The Dallas Stars challenged the Golden Knights’ game-tying goal in Game 3 for goaltender interference.
Alex Tuch fired a shot that knotted things up at 2-2 with 7:14 remaining in the third period. The puck deflected off Mark Stone and found its way past Dallas goaltender Anton Khudobin into the net.
Referee Francis Charron emphatically signaled a goal on the ice.
Stars head coach Rick Bowness challenged the play. Vegas forward Mark Stone clearly made contact outside the crease with Khudobin’s right skate. The key factors the NHL’s Situation Room would be looking at were whether contact was made, where the contact was made, and if the defending player was responsible for the contact.
There was clearly contact between Stone and Khudobin outside the crease. It did not appear that Miro Heiskanen pushed into the goaltender. He stood his ground to defend, while Stone moved to gain territorial advantage in the front of the net.
From Rule 69:
Incidental contact with a goalkeeper will be permitted, and resulting goals allowed, when such contact is initiated outside of the goal crease, provided the attacking player has made a reasonable effort to avoid such contact.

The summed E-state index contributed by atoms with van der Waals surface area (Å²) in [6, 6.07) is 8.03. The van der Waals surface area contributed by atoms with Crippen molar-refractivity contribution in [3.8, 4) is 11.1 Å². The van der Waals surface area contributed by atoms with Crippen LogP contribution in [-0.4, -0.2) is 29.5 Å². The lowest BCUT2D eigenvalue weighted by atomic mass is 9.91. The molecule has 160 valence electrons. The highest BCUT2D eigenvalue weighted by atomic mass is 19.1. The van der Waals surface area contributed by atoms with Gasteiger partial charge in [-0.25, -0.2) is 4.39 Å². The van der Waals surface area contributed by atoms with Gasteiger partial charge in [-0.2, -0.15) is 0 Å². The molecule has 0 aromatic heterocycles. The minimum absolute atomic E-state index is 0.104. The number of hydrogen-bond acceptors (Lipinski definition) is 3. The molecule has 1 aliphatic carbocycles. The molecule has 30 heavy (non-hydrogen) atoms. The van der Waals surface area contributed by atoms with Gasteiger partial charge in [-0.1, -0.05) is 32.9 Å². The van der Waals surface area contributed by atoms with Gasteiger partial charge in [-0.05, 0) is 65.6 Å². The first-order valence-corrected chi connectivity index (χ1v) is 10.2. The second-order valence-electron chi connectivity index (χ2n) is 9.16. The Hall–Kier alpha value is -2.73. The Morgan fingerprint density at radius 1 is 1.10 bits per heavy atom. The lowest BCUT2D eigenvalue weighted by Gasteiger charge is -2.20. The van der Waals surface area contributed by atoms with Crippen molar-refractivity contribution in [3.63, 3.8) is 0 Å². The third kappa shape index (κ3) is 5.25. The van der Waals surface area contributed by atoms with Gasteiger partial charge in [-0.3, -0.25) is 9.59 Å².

Of course, that’s contingent on the officials deeming the contact to be incidental, which it appeared to be in this case. Stone was not deliberately attempting to make contact with the goaltender.
Table 16 of the NHL Rule Book, which provides certain example scenarios, confirms the interpretation.
[If] an attacking player makes incidental contact with the goalkeeper at the time a goal is scored [the] goal is allowed.
While the broadcast crew mentioned the contact potentially affecting Khudobin’s ability to play his position, that language only comes into play for contact within the goal crease. As this was outside the blue paint, that no longer applies.
After a brief review, the Situation Room confirmed the call on the ice: Good goal, Vegas.
From the NHL:
After video review, it was determined that the contact between Vegas’ Mark Stone and Dallas goaltender Anton Khudobin was incidental and occurred in the white ice and, therefore, did not constitute goaltender interference. Since the Coach’s Challenge did not result in the original call being overturned, the Stars are assessed a minor penalty for delaying the game.
The failed challenge put the Stars short-handed, but Vegas was unable to capitalize.
Dallas went on to win the game 3-2 in overtime.